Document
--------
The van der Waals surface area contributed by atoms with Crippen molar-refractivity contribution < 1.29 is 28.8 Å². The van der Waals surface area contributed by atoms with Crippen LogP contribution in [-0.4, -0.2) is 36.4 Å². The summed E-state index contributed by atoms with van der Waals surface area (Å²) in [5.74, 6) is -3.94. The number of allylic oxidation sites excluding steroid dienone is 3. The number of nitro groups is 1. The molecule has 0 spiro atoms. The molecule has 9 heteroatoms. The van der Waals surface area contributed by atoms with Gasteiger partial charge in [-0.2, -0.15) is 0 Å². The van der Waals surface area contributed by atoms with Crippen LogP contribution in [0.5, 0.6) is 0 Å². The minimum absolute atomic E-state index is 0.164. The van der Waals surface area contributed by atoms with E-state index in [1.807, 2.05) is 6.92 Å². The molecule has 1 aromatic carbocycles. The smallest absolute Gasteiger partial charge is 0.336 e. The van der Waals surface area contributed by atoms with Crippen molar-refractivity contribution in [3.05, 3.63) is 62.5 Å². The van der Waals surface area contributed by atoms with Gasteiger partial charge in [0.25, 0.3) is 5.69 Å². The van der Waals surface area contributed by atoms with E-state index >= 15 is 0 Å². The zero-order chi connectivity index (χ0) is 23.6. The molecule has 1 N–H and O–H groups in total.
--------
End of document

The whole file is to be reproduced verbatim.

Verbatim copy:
The van der Waals surface area contributed by atoms with Crippen molar-refractivity contribution < 1.29 is 28.8 Å². The van der Waals surface area contributed by atoms with Crippen LogP contribution in [-0.4, -0.2) is 36.4 Å². The summed E-state index contributed by atoms with van der Waals surface area (Å²) in [5.74, 6) is -3.94. The number of allylic oxidation sites excluding steroid dienone is 3. The number of nitro groups is 1. The molecule has 0 spiro atoms. The molecule has 9 heteroatoms. The van der Waals surface area contributed by atoms with Gasteiger partial charge in [-0.2, -0.15) is 0 Å². The van der Waals surface area contributed by atoms with Crippen LogP contribution in [0.5, 0.6) is 0 Å². The minimum absolute atomic E-state index is 0.164. The van der Waals surface area contributed by atoms with E-state index in [1.807, 2.05) is 6.92 Å². The molecule has 1 aromatic carbocycles. The smallest absolute Gasteiger partial charge is 0.336 e. The van der Waals surface area contributed by atoms with Crippen molar-refractivity contribution in [3.05, 3.63) is 62.5 Å². The van der Waals surface area contributed by atoms with Gasteiger partial charge in [0.25, 0.3) is 5.69 Å². The van der Waals surface area contributed by atoms with E-state index >= 15 is 0 Å². The zero-order chi connectivity index (χ0) is 23.6. The molecule has 1 N–H and O–H groups in total.